WASHINGTON — President Biden said Thursday that he would be “happy to sit down” with Vladimir Putin to discuss how the Russian tyrant might end his invasion of Ukraine — moments after French President Emmanuel Macron said only Ukrainian leaders could broker a “sustainable peace.”

“Look, there’s one way for this war to end, a rational way, for Putin to pull out of Ukraine, number one. But it appears he’s not going to do that,” Biden said at a White House press conference with Macron standing alongside him.

Putin is “inflicting incredible, incredible carnage on the civilian population of Ukraine — bombing nurseries, hospitals, children’s homes. It’s sick what he’s doing,” Biden said.

“Mr. Putin is — let me choose my words very carefully. I’m prepared to speak with Mr. Putin if in fact there is an interest in him deciding he’s looking for a way to end the war. He hasn’t done that yet,” Biden went on.

“If that’s the case, in consultation with my French and my NATO friends, I’ll be happy to sit down with Putin to see what he wants — has in mind. He hasn’t done any of that. In the meantime, I think it’s absolutely critical, what Emmanuel said: We must support the Ukrainian people.”

President Joe Biden
President Biden said Thursday he would be willing to sit down with Russian President Vladimir Putin to discuss ending the war in Ukraine.
Getty Images

Moments earlier, Macron said only Ukraine could negotiate with Moscow.

“We will never urge the Ukrainians to make a compromise that will not be acceptable for them — because they are so brave and they defend precisely their lives, their nation and our principles and because it will never built a sustainable peace,” the French leader said.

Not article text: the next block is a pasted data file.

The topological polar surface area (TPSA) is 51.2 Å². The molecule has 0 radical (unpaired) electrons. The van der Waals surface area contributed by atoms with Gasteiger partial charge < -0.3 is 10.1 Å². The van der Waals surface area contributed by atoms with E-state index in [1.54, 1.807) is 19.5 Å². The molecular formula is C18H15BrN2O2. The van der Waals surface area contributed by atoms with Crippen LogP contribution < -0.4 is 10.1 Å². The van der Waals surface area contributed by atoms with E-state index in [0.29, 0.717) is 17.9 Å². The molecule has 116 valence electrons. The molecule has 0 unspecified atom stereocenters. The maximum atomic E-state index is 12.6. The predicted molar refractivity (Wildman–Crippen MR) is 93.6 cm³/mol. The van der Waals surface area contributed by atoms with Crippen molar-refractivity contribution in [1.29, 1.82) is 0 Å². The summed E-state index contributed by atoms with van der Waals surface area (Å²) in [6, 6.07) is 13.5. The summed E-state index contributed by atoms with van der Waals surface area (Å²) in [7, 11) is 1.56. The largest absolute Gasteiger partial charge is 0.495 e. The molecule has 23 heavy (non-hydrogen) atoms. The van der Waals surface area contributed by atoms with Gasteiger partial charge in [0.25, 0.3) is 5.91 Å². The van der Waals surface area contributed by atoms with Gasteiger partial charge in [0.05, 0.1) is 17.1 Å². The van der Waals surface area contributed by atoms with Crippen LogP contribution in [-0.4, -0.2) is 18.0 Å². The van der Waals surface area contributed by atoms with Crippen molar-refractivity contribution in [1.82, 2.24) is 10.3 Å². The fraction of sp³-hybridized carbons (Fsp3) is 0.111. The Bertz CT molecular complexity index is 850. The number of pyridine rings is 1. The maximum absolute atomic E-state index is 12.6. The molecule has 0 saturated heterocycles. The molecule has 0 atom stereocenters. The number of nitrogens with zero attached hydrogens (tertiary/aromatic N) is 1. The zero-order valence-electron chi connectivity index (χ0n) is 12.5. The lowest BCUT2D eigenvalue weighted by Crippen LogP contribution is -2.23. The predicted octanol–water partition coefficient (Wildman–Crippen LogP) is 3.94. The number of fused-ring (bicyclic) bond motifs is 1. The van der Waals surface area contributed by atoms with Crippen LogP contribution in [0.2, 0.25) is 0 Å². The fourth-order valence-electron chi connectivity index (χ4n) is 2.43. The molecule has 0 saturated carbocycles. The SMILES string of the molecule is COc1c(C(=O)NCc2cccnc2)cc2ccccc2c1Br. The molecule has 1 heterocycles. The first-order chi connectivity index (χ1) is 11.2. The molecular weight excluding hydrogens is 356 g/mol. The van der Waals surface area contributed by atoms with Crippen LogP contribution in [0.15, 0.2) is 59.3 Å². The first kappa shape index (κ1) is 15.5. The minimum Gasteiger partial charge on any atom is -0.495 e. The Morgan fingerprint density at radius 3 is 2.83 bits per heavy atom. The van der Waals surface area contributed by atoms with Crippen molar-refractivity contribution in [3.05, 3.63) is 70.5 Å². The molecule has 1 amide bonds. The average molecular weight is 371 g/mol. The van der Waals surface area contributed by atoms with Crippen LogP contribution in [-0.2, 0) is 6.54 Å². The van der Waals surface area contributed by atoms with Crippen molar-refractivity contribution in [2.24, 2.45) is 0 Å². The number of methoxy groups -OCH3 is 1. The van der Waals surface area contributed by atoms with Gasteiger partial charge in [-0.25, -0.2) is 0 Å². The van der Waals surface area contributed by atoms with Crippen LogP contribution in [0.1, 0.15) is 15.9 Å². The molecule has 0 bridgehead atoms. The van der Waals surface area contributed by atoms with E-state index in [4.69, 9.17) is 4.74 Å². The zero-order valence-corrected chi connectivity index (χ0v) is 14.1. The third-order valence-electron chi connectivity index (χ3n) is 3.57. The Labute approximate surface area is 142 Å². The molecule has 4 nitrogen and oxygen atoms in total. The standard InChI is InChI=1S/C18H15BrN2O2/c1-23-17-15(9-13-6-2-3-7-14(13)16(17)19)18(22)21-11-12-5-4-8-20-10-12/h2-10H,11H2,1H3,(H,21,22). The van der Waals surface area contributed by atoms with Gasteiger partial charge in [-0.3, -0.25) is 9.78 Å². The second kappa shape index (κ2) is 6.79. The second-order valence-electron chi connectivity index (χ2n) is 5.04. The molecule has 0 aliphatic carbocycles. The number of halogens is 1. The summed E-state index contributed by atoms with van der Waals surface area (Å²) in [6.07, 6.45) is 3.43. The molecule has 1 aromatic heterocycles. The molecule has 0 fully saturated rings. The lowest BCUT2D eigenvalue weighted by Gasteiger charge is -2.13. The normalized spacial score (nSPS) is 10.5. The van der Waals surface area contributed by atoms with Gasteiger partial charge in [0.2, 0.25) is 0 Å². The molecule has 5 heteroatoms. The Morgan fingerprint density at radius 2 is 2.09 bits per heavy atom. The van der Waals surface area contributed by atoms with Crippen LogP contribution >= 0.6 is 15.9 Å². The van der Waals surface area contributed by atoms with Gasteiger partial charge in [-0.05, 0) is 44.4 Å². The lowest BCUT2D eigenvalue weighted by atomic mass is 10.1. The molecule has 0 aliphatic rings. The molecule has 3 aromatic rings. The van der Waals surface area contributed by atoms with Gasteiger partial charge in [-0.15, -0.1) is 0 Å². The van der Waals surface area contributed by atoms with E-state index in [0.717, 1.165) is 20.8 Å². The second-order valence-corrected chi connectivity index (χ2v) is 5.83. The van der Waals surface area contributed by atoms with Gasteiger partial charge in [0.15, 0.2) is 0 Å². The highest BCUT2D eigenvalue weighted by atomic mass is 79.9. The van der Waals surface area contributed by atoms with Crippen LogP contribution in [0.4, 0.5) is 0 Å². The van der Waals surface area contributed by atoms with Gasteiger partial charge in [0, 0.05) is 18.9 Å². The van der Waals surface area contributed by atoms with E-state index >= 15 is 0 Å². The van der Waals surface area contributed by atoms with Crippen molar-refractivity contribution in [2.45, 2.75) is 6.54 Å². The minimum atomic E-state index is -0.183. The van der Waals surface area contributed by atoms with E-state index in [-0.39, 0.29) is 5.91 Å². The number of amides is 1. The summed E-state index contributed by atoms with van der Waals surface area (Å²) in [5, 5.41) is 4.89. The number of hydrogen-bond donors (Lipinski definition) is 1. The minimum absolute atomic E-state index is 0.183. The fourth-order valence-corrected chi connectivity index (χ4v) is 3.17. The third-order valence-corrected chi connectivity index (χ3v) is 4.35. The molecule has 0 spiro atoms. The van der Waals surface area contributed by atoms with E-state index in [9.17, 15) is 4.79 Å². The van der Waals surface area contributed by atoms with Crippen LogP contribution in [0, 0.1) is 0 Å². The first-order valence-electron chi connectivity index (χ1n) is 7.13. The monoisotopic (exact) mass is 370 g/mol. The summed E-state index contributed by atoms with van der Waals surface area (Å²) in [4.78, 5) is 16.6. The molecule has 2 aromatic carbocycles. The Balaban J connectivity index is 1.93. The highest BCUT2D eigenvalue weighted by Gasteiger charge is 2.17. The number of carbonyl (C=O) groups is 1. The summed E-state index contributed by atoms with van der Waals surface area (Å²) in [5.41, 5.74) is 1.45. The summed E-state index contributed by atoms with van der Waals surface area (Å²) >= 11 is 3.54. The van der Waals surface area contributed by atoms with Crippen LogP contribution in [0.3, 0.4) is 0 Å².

“If we want a sustainable peace, we have to respect the Ukrainians to decide the moments and the conditions in which they will negotiate about their territory and their future,” Macron said.

Russian President Vladimir Putin
Russian President Vladimir Putin invaded Ukraine on Feb. 24 after backing pro-Moscow insurgents since 2014.
SPUTNIK/AFP via Getty Images

Biden previously said he was willing to speak with Putin about the possible release of jailed basketball player Brittney Griner, but not to discuss Ukraine.

“If [Putin] came to me at the G-20 and said I want to talk about the release of Griner, I’d meet with him. I mean, it would depend,” Biden said Oct. 11 in a CNN interview. “I’m not about to, nor is anyone else prepared to, negotiate with Russia about them staying in Ukraine, keeping any part of Ukraine.”

Putin in October signed legislation purporting to annex four partially occupied regions of Ukraine, but Russian troops have suffered a series of humiliating battlefield defeats, forcing them to withdraw last month from the major city of Kherson in southern Ukraine — after failing in the early days of the war to take the capital Kyiv.

A building damaged by Russian strikes
Russian bombardment has left many Ukrainians without electricity.
Anadolu Agency via Getty Images

“The idea that Putin is ever going to defeat Ukraine is beyond comprehension,” Biden said Thursday.

However, in January, Biden reportedly feared a quick Russian victory and allegedly warned Ukrainian President Volodymyr Zelensky that there was a looming Russian “sack” of Kyiv. Biden even reportedly offered the Ukrainian leader a flight to safety in February when the invasion began.

“The fight is here; I need ammunition, not a ride,” Zelensky allegedly replied.

A destroyed bridge in Ukraine
Much of Ukraine’s infrastructure is in ruins after more than 10 months of war.
Anadolu Agency via Getty Images

Biden said Thursday that he’s confident that Ukraine’s pro-Western government, which has been heavily armed by the US and other NATO countries, would be able to continue its resistance.

“Imagine them trying to occupy that country for the next two, five, 10, 20 years — if they could, if they could. [Putin] has miscalculated every single thing he initially calculated. He thought he would be greeted with open arms by the Russian-speaking portions of the Ukrainian population,” Biden said.

“And so the question is, what is his decision — how does he get himself out of this circumstance he’s in? I’m prepared, if he’s willing, to talk to find out what he’s willing to do. But I’ll only do it in consultation with my NATO allies. I’m not going to do it on my own.”


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